It is like being in-love
If you haven’t been in-love, then you don’t know what it is like, and you often wonder if your crush/lust is love or not. But, once you have been in-love, then you know that it was love! In the same way, you are the best judge. Try and picture telling your friends/family. How do you expect them to react? Do you know they will react badly? Or do you think they will be supportive (even if initially shocked)? Will they desperately try to reconvert you?
Your loved ones could react in multiple ways. Here are some common ways they could react:
- They could be cool with it. Imagine how most Anglican fathers would react if their son deconverted; “well son, I think that Anglicanism is the right way in life, but if you believe this is right for you I support your decision.” They will then be very nice about – take a interest in your new life, without being vindictive about it.They will smile, be casual, not be paranoid, and not criticize you – both to your face, and behind your back. It would be treated like you simply changing jobs. This is the reaction that most religious parents have when their kids deconvert. It is cult-like churches that react differently, and part of the reason they are so dangerous and scary.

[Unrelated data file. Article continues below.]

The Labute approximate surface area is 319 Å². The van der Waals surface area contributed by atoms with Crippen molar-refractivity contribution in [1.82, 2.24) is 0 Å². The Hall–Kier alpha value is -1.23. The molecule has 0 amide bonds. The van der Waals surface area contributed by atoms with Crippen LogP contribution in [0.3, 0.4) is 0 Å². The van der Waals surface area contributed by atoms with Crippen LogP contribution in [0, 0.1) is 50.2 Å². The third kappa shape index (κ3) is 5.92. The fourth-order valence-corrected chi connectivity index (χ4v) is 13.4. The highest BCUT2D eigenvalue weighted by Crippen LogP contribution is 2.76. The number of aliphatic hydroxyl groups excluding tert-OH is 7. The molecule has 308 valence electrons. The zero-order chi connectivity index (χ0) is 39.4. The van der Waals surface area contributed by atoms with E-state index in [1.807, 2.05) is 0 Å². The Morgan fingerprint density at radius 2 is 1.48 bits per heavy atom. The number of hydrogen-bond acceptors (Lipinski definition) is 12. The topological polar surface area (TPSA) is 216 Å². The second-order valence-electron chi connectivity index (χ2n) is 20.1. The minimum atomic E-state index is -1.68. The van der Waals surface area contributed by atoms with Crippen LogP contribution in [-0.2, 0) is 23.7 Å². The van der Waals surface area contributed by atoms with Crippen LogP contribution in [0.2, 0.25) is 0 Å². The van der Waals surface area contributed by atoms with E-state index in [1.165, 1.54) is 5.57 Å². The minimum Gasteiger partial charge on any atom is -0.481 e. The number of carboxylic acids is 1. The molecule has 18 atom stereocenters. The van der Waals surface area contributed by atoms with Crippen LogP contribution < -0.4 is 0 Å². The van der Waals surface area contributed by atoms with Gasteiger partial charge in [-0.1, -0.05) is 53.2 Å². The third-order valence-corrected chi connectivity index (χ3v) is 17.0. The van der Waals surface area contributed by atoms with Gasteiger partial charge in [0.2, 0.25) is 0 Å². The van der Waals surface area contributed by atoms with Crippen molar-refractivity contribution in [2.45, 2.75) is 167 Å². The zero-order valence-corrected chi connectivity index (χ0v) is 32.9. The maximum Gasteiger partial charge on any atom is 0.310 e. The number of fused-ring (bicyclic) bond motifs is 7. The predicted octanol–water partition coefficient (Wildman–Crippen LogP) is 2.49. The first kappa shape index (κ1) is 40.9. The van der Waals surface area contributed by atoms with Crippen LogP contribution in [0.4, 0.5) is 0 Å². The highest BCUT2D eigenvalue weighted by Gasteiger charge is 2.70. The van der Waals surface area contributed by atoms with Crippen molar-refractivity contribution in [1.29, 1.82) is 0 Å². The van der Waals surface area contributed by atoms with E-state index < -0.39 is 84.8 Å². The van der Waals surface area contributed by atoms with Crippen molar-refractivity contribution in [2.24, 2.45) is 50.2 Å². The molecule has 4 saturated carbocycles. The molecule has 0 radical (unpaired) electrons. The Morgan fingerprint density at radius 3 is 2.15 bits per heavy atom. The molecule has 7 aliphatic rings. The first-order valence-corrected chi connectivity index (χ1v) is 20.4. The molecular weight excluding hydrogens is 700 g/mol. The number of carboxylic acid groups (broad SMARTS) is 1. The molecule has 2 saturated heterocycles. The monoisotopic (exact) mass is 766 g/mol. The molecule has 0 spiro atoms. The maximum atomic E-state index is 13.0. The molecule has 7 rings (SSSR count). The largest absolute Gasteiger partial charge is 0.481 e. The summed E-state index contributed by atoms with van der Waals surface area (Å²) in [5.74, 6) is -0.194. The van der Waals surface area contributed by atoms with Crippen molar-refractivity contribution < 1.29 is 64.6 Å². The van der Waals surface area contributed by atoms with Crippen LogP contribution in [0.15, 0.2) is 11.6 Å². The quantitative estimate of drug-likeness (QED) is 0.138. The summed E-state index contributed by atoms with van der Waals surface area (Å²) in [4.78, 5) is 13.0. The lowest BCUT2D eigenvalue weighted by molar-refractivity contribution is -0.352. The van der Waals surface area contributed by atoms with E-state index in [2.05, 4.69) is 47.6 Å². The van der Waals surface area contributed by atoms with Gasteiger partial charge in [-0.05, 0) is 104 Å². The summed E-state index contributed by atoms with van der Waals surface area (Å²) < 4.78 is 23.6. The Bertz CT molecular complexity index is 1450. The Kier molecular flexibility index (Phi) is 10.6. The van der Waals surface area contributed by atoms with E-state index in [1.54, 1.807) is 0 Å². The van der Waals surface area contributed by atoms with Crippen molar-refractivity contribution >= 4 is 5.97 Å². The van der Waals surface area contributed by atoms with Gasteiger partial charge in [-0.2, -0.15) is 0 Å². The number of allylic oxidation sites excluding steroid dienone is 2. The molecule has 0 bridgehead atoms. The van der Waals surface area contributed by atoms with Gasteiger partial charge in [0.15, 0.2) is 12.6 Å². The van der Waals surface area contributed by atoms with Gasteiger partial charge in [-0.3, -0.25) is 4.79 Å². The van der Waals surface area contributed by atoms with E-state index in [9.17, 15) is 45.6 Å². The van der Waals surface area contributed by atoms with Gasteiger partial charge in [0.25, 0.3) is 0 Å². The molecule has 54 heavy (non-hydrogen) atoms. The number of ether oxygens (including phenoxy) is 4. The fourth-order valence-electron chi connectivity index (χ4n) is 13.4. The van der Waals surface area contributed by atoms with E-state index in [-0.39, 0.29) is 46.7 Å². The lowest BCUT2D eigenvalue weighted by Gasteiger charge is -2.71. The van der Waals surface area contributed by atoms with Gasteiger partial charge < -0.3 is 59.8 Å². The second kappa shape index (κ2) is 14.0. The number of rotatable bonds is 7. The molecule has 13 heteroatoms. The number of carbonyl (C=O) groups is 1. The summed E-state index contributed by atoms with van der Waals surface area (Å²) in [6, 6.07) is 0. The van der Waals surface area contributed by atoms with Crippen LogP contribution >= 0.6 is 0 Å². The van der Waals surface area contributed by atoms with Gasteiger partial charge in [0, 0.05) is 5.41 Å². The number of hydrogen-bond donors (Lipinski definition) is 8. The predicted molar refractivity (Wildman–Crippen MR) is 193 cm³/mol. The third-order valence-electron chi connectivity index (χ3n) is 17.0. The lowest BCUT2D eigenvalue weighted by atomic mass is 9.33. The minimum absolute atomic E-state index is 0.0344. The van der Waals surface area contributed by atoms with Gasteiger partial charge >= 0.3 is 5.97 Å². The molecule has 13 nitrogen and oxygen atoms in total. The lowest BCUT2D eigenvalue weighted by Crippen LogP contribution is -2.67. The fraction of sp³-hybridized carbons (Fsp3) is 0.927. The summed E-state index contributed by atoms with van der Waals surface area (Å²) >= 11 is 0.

- They could be terrible about it. They will criticise you both to your face and behind your back, and say nasty, hurtful things about you. They will not want to hear about your new life, or if they do, they will be vindictive about it (e.g. instead of asking how your week was, they will ask how was your weekend, because they want to hear about what you did on Sabbath to focus on how you now break it).They will be both openly and passively aggressive. They will not look at you the same, they will be crying/complaining behind your back (to other church members), saying terrible things (ruining your reputation) and they will make it clear that you are no longer part of the family, but are estranged (even if they insist you not cut yourself off). In the beginning, they will try to reconvert you, they will try to track you down and send literature/people your way. They will eventually give up somewhat but continue to try and reconvert you, always bitter about your choice. Yet they will still want to see you/associate with you – even if it isn’t pleasant. This gives you hope for reconciliation, but it will be a hard road.